We mentioned in this earlier post that Prof. Li Yinhe, the noted sexologist, had just written on her blog that she was being pressured to keep her mouth shut, i.e. not talk about spouse-swapping and not submit proposals to officials about legalizing gay marriage in China.
Then we read this opinion piece from Southern Metropolis entitled “A China This Big Cannot Tolerate Even One Li Yinhe?” (偌大的中国怎么就容不下一个李银河？）
The piece is not just about Li Yinhe, but freedom of speech in China as a whole. The article says right off the bat that although Li’s ideas are a bit too radical for most people to stomach, that her “silencing” is still a tragedy and a step backwards for society. (但尽管如此，李博士的被迫缄口，仍是我们时代的悲剧和退步，所显示的是我们这个社会对言论自由的叶公好龙。)
Then the author says that freedom of speech’s enemies are not only the political powers that be but also public opinion or the tyranny of the majority. (历史告诉我们，言论自由的破坏者不但来自政治权力，也来自大众的不宽容，特别是在民主社会，后者对言论自由的威胁似乎更大，其实质是民主和自由的永恒矛盾.) He/she cites as examples of the latter the poisoning of Socrates in a supposedly democratic Athens and the thought of J.S. Mill, who warned against this in his political treatises.
The author then proceeds to tell us that the fact that Prof. Li is only being opposed by public opinion and some folks who are “not your average citizens” (非一般老百姓, Li’s words on her blog), is already a sign of progress. They say that one day, Li’s voice will no longer represent a small minority of people, and when that day comes, it will be impossible for the majority to shout down the minority the way they can now.
The author then concludes that one day, when there are so many different voices and sides and perspectives that we don’t bother trying to “silence” anyone, China will have effectively entered the era of free speech.
Shanghaiist has to say that we, like this author, lament what has happened to Prof. Li, though unlike them we aren’t as thankful of the fact that they haven’t burned her at the stake. Perhaps we take this for granted, being from the US. Another thing we perhaps take for granted is that there is more to freedom of speech than just being one voice among many, albeit one that cannot be silenced—what we mean is that what good is freedom of speech if you can’t, as that old lefty credo goes, “speak truth to power?”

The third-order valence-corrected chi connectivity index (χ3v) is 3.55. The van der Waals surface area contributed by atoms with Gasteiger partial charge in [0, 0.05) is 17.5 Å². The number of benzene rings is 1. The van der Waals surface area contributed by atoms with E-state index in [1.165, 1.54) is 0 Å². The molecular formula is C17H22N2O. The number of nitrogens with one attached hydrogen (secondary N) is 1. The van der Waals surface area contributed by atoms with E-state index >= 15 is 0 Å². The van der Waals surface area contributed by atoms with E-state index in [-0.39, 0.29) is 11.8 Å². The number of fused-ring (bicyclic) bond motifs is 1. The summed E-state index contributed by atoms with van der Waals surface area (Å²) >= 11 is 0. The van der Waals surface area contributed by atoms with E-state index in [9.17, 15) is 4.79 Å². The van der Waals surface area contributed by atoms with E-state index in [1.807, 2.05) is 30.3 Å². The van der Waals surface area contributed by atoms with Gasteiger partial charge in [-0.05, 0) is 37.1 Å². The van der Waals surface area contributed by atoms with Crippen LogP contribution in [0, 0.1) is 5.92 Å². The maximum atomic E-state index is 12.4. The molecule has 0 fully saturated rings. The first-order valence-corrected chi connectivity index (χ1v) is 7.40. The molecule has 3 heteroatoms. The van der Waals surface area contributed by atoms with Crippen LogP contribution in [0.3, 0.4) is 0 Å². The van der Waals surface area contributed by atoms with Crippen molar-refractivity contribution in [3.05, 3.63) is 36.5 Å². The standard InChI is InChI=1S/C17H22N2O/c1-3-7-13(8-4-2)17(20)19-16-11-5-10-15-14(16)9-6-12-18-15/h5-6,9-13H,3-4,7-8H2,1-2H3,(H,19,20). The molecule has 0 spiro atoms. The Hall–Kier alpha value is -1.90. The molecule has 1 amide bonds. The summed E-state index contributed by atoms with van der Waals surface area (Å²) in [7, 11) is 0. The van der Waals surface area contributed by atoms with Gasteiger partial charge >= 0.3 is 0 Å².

The author states that political power is one of the thing that limits free speech, but of course, doesn’t return to that topic—either an oversight on their part or perhaps proof of the truth of that very statement.
Li Yinhe is no stranger to trials and tribulations of being a public figure in the cross-hairs of public opinion. That never silenced her before. This time, the pressure comes from those who are not “average citizens.” These people presumably have above-average levels of influence and power, which makes them in some way more dangerous than the anonymous lynch mob member dashing off a tirade on the internet instead of getting back to work after lunch.
In the latest entry from her blog, we found this passage:
我想，自由为什么最美好，理由根本用不着去说，对每一个不甘心做奴隶想做一个人的中国人，都用不着去说服他，规劝他，让他相信自由的价值。我们需要的只是讴歌自由。无论是诗人、学者、工人、农民，我们都来讴歌自由。让自由这个词在我们中国从贬义词变成一个最美好的词。(Why is freedom so beautiful a thing? I don’t think that I need to give a reason. For any Chinese that wants to be a person and not a slave, there will be no need to persuade them of freedom’s value. What we need is to sing the praises of freedom. Regardless of whether one is a poet, scholar, worker, or peasant, we all need to sing the praises of freedom, so that in China, the word “freedom” can go from being a word with negative connotations to becoming the most beautiful of words.)